Wednesday, August 28, 2013

3 Tips to Correct Poor Posture and Prevent Headaches

It would surprise you how many times I've advised a patient that the cause of their headaches or neck pain is simply poor posture.

The difficulty with our posture is that it is dependent on so many different factors. Our mood, energy level, stress, phone or tablet usage, chair position, and even the traffic on the freeway.

As with all issues of self awareness, the first step towards correction is checking in with ourselves. I will give you a few tips that will make it easier to figure out when your posture is off, before you start feeling pain.

1. Set a timer. With the popularity of smartphones, everyone has a timer at their fingertips. Simply set a timer to go off every 15 minutes. For the first 3 rings of each hour, stop what you are doing briefly and check in with yourself. Are you hunched over? Is your head protruding towards the computer screen? Bring your shoulders down and extend your neck towards the ceiling as if there were a rope pulling up on the top of your head.

2. Use mirrors. Place mirrors around your house or your office. As you walk by one, pay attention to how you look. The use of constant feedback will help you train yourself.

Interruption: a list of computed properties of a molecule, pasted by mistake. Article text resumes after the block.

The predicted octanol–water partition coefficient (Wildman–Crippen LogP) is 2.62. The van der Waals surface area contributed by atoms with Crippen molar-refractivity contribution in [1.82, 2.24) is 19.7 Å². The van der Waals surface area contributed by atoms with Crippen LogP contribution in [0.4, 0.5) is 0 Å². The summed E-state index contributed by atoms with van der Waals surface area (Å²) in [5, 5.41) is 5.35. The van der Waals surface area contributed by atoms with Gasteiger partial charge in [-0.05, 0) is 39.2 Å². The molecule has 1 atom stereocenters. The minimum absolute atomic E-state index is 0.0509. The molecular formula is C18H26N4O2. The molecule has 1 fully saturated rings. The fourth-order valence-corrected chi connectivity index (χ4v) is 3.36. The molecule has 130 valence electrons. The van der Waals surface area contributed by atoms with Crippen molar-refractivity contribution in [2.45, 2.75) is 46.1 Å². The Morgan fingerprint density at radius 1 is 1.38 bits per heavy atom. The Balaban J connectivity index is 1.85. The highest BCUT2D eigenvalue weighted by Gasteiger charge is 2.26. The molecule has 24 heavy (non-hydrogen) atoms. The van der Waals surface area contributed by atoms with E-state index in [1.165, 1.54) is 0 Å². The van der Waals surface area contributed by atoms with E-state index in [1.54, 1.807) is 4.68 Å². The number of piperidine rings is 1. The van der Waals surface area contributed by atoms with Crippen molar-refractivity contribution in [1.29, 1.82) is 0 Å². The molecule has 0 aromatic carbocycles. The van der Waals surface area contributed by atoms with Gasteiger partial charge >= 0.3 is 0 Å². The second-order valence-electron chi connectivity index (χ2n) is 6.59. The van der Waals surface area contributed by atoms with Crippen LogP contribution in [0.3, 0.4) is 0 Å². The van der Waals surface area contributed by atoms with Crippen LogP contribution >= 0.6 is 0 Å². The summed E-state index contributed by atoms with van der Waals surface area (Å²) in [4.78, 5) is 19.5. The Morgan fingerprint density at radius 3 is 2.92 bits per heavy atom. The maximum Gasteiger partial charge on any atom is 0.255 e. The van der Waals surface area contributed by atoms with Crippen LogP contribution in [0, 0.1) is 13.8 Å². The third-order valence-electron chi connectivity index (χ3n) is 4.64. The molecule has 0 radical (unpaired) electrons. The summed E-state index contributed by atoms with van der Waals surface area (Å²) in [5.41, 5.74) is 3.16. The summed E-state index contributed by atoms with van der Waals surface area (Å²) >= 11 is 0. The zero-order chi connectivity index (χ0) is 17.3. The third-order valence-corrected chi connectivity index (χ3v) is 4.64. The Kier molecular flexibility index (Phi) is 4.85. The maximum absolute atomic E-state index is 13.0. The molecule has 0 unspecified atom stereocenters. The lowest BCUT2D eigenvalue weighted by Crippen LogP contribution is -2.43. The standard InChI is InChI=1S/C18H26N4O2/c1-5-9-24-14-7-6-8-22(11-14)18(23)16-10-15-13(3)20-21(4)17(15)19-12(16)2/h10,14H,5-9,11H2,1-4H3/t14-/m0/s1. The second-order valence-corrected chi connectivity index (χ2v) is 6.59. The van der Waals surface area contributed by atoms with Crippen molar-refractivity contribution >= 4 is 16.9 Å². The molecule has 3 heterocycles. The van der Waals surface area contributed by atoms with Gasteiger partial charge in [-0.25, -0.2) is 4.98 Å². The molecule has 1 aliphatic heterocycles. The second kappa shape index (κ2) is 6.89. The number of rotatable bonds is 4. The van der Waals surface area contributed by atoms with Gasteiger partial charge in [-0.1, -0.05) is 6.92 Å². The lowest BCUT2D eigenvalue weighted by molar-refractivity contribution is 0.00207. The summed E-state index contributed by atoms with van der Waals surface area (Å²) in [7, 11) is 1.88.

3. Ask someone. Most people aren't standing around looking for people with poor posture, but they will know it if asked. Ask a coworker, friend, or family member to evaluate your posture periodically throughout the day. Again, check for alignment, shoulder position, and extension of the head.

Also, practicing a system of exercise like Yoga, Tai Chi, or Qi Gong helps us learn postural awareness. Visit and click on the "Qi Gong" link, or simply Click Here to view some videos that teach basic principles of proper posture and Qi Gong.

Tuesday, August 20, 2013

The Balance Method

Acupuncture has a varied and rich history, and every practitioner has their own unique way of approaching each case based on their training and clinical history. One of the treatment styles I use at my clinic in Orange is known as the Balance Method. It was pioneered by Dr. Richard Tan and taught to me by Marly Wexler at the Pacific College of Oriental Medicine. I have recently been using this method of treatment more frequently, and seeing remarkable results in the process, especially for pain.

The basic idea is that by treating areas and correlating channels, and not directly treating the diseased area, the body is allowed to balance itself. So for example, if the patient has pain in their left ankle, I will treat the right wrist. And if the pain is along the Stomach channel in the ankle, I will treat the Large Intestine Channel of the wrist, since these two channels are paired in Acupuncture Theory. 
Without getting too technical about it, my typical clinical experience is that the patient feels immediate pain relief from the first insertion of a needle. And the benefit to this treatment method is that the patient can move their ankle, or back, or neck, or whatever area is painful, during the treatment both to increase the range of motion, and to gauge the pain level as the area is being used.

I can't tell you how delightful it is to have a patient smile and say, "There isn't any pain!" so quickly that somewhere in the back of their heads they believe this is some kind of magic.

To learn more about acupuncture and the Orange County Acupuncture Specialist, visit